The Beginner’s Guide to Sharpening Your Knife

Hey I’m going to give you a couple tips on how to sharpen your knife. I know a lot of people avoid doing, they think they’re going to mess up the blade, but it’s actually pretty hard to mess up the blade if you’re paying attention.

The things you’ll need to start, a stone obviously. I’d prefer a fine stone, but I’m generally pretty easy on my knives and it doesn’t take much to sharpen. If you’re knife has a lot of burrs and flat spots or you have a really hard knife steel, you’re going to want something a little coarser to start. Then besides the stone just a piece of leather. I actually prefer just a thick piece of leather set on the table and you can use that like a strop or you can go out and get an actual strop. I use it the same way by setting it down so I have more control over it.

Hopefully this will give you the skills you need to avoid the edge of a knife that’s run through a carbide sharpener. I’m constantly telling people not to run their nice knives through it because it will ruin them. It takes off more material than it needs to and I’ve honestly never been impressed with an edge that’s been run through them.

So from the factory I know this knife has a 15 to 22 degree angle and that’s common. That’s going to cover basically all your folders and most your fix blades unless the company puts a different angle on it for a special purpose. Now my recommendation is stick to about 22.5. That standard enough where it’s going to sharpen your knife and it won’t change the angle too bad, if at all. So to find a 22.5 degree angle you just need a piece of paper. I use standard computer paper and lay it down. I fold it corner to corner to give me a 45 degree angle. I then fold that again to give me a 22.5 degree angle. This makes a great reference for most folders and most fix blades. We’re gonna take your stone set it down and take your piece of paper and then take your knife and slide it down and remove the paper. Now that’s going to give you angle you should be running over the stone. If you find yourself wavering and forgetting how you should be holding your knife bring it back in and remind yourself of the angle. You’ll find after a few times that you can put the knife down by memory. From there you want to run the blade up the stone at that angle. An even number of times per side. Now you want to check your progress after couple sets make sure you’re keeping the angle of the knife and that you’re actually sharpening at. I use blades that have a harder steel so it’s going to take a lot more passes to get it sharp if your blade is softer you’re going to notice you can remove a lot of material with just a single pass, but it’s a lot easier to make mistakes so you want to be careful of that. If you notice when you check your blade that it kind of feels rough and has a bit of micro scratches, don’t worry about that, that’s what the leather is for.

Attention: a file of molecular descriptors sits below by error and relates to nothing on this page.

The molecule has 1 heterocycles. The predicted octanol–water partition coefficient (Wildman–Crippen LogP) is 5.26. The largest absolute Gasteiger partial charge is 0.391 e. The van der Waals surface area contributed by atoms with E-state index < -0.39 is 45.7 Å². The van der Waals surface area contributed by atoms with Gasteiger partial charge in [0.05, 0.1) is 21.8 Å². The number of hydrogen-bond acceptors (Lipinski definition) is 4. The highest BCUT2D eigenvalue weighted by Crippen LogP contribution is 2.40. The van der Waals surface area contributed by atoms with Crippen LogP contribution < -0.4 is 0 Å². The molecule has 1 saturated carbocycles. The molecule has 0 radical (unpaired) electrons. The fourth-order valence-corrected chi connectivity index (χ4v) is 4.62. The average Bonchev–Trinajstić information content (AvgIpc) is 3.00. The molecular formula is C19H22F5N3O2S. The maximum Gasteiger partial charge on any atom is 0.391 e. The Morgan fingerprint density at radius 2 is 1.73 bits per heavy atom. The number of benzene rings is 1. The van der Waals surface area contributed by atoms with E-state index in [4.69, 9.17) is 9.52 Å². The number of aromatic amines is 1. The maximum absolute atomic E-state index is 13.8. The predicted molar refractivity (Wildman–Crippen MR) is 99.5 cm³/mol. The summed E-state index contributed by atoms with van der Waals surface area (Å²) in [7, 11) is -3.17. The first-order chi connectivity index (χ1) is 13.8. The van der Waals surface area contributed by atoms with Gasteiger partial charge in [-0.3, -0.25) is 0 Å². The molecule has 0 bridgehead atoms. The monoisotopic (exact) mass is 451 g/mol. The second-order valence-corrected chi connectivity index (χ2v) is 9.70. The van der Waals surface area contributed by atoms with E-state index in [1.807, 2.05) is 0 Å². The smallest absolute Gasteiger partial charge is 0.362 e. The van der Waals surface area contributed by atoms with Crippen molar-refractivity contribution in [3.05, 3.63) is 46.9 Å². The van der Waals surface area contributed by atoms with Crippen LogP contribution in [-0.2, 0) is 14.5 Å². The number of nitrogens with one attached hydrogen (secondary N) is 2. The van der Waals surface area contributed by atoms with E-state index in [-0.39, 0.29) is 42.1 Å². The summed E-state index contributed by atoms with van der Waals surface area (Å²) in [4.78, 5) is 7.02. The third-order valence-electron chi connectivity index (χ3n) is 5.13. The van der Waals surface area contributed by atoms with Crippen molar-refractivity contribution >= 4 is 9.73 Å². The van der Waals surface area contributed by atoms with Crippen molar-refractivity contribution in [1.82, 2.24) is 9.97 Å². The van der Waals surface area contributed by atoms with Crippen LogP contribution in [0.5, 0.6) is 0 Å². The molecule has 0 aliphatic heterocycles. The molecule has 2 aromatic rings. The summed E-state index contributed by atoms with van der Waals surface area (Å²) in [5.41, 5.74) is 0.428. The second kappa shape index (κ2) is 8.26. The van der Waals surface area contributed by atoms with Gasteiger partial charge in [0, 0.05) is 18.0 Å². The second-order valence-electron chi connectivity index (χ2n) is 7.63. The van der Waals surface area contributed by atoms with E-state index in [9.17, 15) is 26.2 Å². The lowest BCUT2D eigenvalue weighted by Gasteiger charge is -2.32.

Now after a few passes if you notice that you have problem areas, flat spots that aren’t coming out, you’re going to want to take it with a rougher stone and just work that area until it’s fixed and then go back to a fine stone. Now once you’re satisfied with the edge there’s no burrs or flat spots and it’s reasonably sharp you can move on to the leather. If you have a strop I recommend you put it on the table so it doesn’t move. If you hang u it by the hook on the end I find that sometimes it flexes and it can round off the edge of your knife. If you have a just a normal piece of leather you want to put it on the table and use it like the stone. Now to find the angle you need you’re going to rest your knife on the leather look closely and rock it just until the edge touches and that’s the angle you’re going to use for each pass. One common mistake I find with stropping is that they’ll go through the pass and at the end of the stroke they round up the knife and that’s generally a sign that you’re moving too fast and you should slow down and remember to stay consistent throughout the whole pass. It may not feel like it, but leather is pretty abrasive and it can ruin the edge of your knife and you’ll have to start all over. So you’re going to find the angle and then treat it like the stone doing an even number of passes per side. This is only polishing it so it’s going to take a little bit longer than the stone, but using leather like this is how you achieve shape sharpness. So once you’re done with the strip your knife should be quite sharp, as sharp as it was from the factory.

Please share this post: